New Study Says There Is Insufficient Evidence to Recommend Common Vitamins

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In a previous column, I discussed the limited effectiveness of the $14 billion that Americans spend each year on cold and flu supplements. The bottom line was that we could get the vast majority of our immune-boosting vitamins from a healthy, diverse diet, good sleep hygiene, stress control, and early morning sunlight. morning.

Now comes a JAMA’s massive meta-analysis of 84 studies on vitamins and supplements. The aim of this review was to assess the benefits (or harms) of vitamins and minerals in healthy non-pregnant adults in preventing cardiovascular disease and cancer. This review looked at beta-carotene (a precursor to vitamin A), vitamin D, and vitamin E. Here’s what the researchers found:

  • Beta-carotene: supplementation associated with increased risk of lung cancer and cardiovascular mortality.
  • Vitamins D and E: Not associated with an increased or decreased risk of all-cause mortality, cardiovascular disease, or cancer. In short, no advantage.

Based on these findings, the US Task Force on Preventive Services 1) advises against the use of beta-carotene or vitamin E supplements for the prevention of cardiovascular disease or cancer and 2) states that it does not There is insufficient evidence to rate the benefits or harms of multivitamins or other single or paired nutritional supplements for the prevention of cardiovascular disease or cancer.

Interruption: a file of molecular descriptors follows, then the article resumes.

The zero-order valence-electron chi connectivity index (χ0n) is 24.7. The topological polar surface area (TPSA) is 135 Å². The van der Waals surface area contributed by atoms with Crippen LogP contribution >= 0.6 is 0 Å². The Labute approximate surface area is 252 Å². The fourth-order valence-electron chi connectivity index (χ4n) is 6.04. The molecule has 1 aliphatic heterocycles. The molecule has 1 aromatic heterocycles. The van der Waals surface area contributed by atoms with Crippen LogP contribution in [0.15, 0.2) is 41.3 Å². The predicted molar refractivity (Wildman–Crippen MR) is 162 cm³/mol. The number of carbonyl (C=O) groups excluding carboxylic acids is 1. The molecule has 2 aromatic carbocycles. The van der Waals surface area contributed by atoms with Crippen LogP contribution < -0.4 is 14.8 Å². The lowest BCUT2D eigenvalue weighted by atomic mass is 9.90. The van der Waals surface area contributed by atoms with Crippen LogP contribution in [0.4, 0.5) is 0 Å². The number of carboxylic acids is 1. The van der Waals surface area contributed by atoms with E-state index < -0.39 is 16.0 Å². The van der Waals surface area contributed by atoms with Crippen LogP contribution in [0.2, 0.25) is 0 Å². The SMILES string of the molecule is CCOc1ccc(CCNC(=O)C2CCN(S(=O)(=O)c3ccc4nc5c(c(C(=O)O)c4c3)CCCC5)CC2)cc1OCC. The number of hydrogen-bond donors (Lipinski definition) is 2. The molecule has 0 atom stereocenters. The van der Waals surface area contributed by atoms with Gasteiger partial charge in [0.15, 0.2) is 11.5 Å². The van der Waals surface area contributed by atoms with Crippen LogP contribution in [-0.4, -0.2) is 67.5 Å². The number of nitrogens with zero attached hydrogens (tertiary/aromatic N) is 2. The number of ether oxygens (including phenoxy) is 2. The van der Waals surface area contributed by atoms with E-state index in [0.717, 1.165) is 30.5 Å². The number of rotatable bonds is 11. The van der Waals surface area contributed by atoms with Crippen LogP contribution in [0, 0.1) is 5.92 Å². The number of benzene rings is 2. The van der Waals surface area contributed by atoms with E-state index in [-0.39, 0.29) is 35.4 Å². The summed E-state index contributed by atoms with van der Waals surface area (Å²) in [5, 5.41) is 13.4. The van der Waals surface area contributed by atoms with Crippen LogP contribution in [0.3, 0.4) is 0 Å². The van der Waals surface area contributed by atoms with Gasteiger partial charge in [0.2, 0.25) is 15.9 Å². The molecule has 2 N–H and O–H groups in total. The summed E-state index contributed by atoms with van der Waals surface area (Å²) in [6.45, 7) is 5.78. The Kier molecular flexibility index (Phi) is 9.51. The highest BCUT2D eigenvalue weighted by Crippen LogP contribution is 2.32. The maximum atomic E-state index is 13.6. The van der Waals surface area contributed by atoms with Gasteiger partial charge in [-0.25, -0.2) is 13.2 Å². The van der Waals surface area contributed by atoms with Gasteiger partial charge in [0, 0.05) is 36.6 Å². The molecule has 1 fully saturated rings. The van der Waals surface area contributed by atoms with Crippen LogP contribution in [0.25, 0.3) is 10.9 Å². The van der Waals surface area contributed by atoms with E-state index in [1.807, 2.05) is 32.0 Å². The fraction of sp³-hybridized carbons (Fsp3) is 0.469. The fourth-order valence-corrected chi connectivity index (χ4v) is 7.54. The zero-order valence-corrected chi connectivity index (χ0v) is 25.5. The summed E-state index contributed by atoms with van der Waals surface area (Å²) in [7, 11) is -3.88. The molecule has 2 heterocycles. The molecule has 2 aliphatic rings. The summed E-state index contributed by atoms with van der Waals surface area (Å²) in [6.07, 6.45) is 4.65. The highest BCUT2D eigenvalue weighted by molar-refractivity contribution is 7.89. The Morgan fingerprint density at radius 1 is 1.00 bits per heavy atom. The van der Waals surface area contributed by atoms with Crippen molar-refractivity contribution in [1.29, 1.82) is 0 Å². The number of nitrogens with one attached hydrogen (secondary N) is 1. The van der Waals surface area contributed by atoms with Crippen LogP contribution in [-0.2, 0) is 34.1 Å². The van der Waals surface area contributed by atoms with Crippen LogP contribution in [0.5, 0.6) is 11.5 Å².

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That’s a pretty definitive statement considering Americans spent $50 billion on multivitamins and supplements in 2021.

Conventional wisdom in medicine holds that multivitamins or nutritional supplements still have a role in certain populations such as the elderly, pregnant women, or special dieters. But there is a lack of consistent, definitive evidence for the proven benefits of multivitamins in any of these populations. At the individual level, a better approach remains to identify the specific nutrient deficiency and address it with specific fortified foods or diet.

For example, we continue to recommend that pregnant women take a prenatal vitamin, but the quality of evidence is not very high that this supplementation reduces the risk of a fetus being small for gestational age or developing tube defects. neural. It is more likely that the folic acid present in the prenatal vitamin is the main player in the healthy development of the fetus. Thus, it may make more sense for pregnant women to take only folic acid or to eat more grain products fortified with folic acid.

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In that sense, I think this study provides a good opportunity to examine how a healthy and varied diet can provide some of the most important vitamins and minerals. Here are a few of my favorites:

Vitamin D is essential not only for bone health and immunity, but also for mood and a healthy circadian rhythm. The best natural source of natural vitamin D is sunlight, which converts the precursor molecules in our skin into the active form of vitamin D that we benefit from. The best time of day to consume vitamin D is in the morning sun. Doing this right after waking up establishes a healthy circadian rhythm for the day and also helps you avoid the more harmful UVA and UVB rays that are present from the early afternoon.